Nine Years After Black Friday, Michigan Online Poker Is Still A Year Away

Posted on April 15, 2020

Nine years ago Wednesday, the Michigan online poker world was largely shut down when the US Department of Justice cracked down on top poker sites.

It should be just about the decade mark of that Black Friday anniversary when legalized online poker officially makes its return to Michigan next year.

While the state is missing out on a bit of a poker boon during the COVID-19 pandemic, Michigan should be well-positioned for play when regulations are adopted and poker comes online across the state early in 2021.

Black Friday crushed US online poker

During the poker boom of the early 2000s, Rounders, Chris Moneymaker and the World Series of Poker were legitimate cultural forces. Michigan was as fertile ground as any.

WSOP winners Joe Cada of Shelby Township (2009) and Ryan Riess of Clarkston (2013) hail from the Great Lakes State.

Then, on April 15, 2011, the federal government deemed US online poker illegal by shutting down PokerStars, Full Tilt Poker and Absolute Poker.

Since April 2013, though, online poker has returned to Nevada, Delaware, New Jersey and Pennsylvania.

In Michigan, Gov. Gretchen Whitmer signed expanded gambling legislation in December 2019, clearing the way for legal online poker.

While retail sportsbooks were first to get regulated and opened in March, the implementation of mobile sports betting, online casinos and online poker are expected in early 2021.

Online poker thriving with everyone home

Online poker is filling a void for many around the globe who are stuck at home with not much to do.

Global Poker is a popular legal online poker site offering free play during April.

The popular site uses a sweepstakes model instead of a real-money model, allowing them to operate online in the US legally.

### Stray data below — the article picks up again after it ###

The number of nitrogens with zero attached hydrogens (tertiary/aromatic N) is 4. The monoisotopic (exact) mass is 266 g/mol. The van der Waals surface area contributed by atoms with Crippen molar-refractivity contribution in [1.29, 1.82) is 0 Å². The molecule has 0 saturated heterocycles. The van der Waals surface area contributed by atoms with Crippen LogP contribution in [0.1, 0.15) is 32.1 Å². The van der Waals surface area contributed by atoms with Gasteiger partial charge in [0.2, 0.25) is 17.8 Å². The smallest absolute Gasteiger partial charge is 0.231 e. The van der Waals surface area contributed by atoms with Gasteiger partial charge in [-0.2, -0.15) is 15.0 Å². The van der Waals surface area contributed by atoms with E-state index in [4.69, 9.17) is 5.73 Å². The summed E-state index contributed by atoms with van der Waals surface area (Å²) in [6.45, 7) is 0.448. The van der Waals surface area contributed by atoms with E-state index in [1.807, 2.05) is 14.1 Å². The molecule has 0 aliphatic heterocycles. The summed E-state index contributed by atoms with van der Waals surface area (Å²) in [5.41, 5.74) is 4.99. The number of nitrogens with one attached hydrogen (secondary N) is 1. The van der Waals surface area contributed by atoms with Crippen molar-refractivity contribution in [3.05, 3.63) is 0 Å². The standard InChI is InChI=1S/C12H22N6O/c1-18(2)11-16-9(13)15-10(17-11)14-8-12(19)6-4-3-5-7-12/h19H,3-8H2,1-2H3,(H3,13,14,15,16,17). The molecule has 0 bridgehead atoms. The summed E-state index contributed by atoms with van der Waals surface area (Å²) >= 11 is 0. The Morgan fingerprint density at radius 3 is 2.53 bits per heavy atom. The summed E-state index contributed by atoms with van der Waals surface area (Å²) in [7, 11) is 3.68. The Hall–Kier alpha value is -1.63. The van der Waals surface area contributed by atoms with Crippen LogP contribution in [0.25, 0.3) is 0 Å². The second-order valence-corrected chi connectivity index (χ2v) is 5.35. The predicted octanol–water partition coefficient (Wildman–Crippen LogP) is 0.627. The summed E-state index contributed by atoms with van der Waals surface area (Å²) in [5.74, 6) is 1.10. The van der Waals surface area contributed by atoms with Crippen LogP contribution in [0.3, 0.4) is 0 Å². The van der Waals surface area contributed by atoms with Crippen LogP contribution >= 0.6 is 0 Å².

As for real-money games, which are not up and running in Michigan, PokerStars recently set a record for entries in a tournament with 93,016 for a $215 buy-in that netted a prize pool of $18.6 million and just under $1.2 million for the winner, according to ESPN.

In addition, the Pennsylvania Spring Championship of Online Poker is off to a fast start with more than 6,000 “seats filled” recently for the opening night.

Celebrities such as Ben Affleck, Tom Brady, Matt Damon and Adam Sandler took part in a charity online poker game Saturday to raise money for Feeding America, which reportedly raised over $1 million.

PokerStars already locked into Michigan

Michigan poker players can expect PokerStars to be an avenue for games, as The Stars Group has linked with a northern Michigan Native American tribe.

The Little Traverse Bay Bands of Odawa Indians Gaming Authority, which operates Odawa Casinos in Petoskey and Mackinaw City, announced the partnership in January.

Because of an existing partnership with partypoker parent company GVC, it’s a safe bet that platform will be rolled out through MGM Grand Detroit.

Potential online poker partners still out there

As for other potential online poker companies that have not yet announced partnerships, keep an eye on WSOP/888 Poker, the main competition for PokerStars and partypoker in New Jersey and sole provider of online poker software in Delaware.

Mary Kay Bean, of the Michigan Control Board, told USPoker.com that the board would not release names of online gaming partners until rules are finalized and applicants are vetted.

“The agency cannot license casinos nor applicants that will support their online betting operations until the administrative rules are promulgated,” she said. “We will share applicants’ names after we’ve completed vetting them and are ready to seek licensing approval from the five-member board.

“We expect online sports and casino-style betting to become available early next year.”

Matt Schoch Avatar
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Matt Schoch

A Michigan native, Matt has worked at newspapers in Michigan, Missouri and the Virgin Islands. A versatile sports reporter, Matt has covered sailing on the Great Lakes, cricket in the Caribbean, high school and pro playoffs, and the Olympics in Rio. He's also the host of the Locked On Pistons Podcast and producer of a documentary on Emoni Bates. A former blackjack dealer, Matt has studied the industry from all sides.

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